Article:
KM: What do you plan to do with your quilt when it is retuned to you?

MMG: Well, if my mom is still with us when the quilt is returned, I want to hang it in her room at the facility where she lives so others can see what I've done to honor her. And, who knows, she might, at some point, see the red. We'll also have it her memorial service along with the urn that my sister, who's a potter, will have thrown. I did have one sister ask if she could have the quilt when I died, to which I replied, 'What makes you think I'm going first?' Remember I do have longevity on my side! I think I'd like each of my sisters, my aunt and my nieces and nephews to write a remembrance of my mother and then add that to the back of the quilt. It would become a memory quilt of sorts that stays in our family.

KM: Have you seen the exhibit? If so, please tell me about your impressions of it. Do you have any personal favorites?

MMG: Yes, I saw the exhibit in Harrisburg (PNQE) [Pacific Northwest Quilt Extravanza.] in September, 2006, and also white-gloved while I was there. It's quite powerful, both to see the quilts and to hear the comments of viewers. I don't think anyone can view the exhibit and not be moved in some fashion. I liked each quilt for what it brought to the exhibit, but I did have some favorites. I loved the humor in Georgia Bonesteel's "A Porsche Problem," about her father and his car. I loved "Jackie's Chocolate Quilt." Keep a positive attitude; I laugh because that's my life attitude. When we first told my mother she had Alzheimer's, she told us she couldn't have that disease, because you needed an autopsy to know. When she asked a few years later what was wrong with her, I told her and she said, 'Oh, that's sad.' The next morning she didn't remember the conversation. I'm guessing she, like Jackie, didn't get that disease. I liked Mary Stori's quilt, again for the bit of humor I saw in its title – "Brain Cramps." And, the bits of conversation that Ami shares in "Underlying Current" made me laugh.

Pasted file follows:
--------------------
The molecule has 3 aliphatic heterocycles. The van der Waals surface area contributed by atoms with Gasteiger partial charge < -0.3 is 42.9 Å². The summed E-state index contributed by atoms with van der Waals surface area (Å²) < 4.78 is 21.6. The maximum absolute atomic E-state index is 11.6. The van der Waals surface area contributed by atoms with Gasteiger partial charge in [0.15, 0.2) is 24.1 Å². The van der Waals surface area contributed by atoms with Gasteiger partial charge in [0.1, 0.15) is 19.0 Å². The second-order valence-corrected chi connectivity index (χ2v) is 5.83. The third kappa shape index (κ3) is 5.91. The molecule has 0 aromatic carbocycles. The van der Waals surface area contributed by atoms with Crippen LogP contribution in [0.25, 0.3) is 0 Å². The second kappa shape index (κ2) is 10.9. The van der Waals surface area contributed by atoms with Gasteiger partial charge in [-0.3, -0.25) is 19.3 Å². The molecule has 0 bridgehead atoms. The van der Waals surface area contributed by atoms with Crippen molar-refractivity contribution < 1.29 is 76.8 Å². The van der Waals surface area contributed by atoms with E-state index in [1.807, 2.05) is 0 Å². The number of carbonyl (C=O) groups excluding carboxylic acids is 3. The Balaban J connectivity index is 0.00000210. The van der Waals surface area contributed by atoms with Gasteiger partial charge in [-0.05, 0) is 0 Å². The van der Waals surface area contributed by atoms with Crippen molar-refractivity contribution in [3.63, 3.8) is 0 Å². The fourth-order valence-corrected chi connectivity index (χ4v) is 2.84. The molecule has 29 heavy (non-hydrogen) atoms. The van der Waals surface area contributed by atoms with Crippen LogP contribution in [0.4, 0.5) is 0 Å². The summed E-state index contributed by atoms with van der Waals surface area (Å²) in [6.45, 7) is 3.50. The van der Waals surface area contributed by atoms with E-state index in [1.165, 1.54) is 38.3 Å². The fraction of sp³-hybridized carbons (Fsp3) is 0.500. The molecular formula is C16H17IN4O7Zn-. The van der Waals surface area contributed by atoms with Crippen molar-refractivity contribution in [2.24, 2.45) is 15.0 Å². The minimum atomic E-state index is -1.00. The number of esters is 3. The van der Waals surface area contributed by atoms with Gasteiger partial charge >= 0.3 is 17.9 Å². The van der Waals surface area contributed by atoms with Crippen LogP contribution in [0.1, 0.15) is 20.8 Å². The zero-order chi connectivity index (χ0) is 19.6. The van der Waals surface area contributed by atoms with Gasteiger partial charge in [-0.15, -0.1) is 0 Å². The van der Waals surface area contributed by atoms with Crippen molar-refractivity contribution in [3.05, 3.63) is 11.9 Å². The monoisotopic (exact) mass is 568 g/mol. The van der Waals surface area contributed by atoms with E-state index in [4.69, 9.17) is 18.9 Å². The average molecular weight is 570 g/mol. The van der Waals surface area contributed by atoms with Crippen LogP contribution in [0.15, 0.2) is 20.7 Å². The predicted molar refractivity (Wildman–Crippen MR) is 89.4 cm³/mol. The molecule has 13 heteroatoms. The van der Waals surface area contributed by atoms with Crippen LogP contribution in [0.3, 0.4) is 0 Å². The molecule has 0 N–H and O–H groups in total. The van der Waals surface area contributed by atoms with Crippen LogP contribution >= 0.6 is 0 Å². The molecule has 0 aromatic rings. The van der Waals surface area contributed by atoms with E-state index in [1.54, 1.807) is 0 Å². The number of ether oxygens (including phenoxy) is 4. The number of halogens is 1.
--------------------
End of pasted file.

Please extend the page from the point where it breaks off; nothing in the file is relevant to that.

As you can see, I was most taken by those quilts that caused me to smile. (It's that positive attitude.) Each quilt is unique and brings something different to the exhibit. And, as you read the story with the quilt, it's so clear how this disease takes its toll on us all. Each made an impression on me. Your quilt, "Shattered," both its title and emotions, really expressed what happens to all of us.

KM: There is a CD of the exhibit that has an audio part where each quiltmaker can be heard saying her artist statement. Tell me about that experience.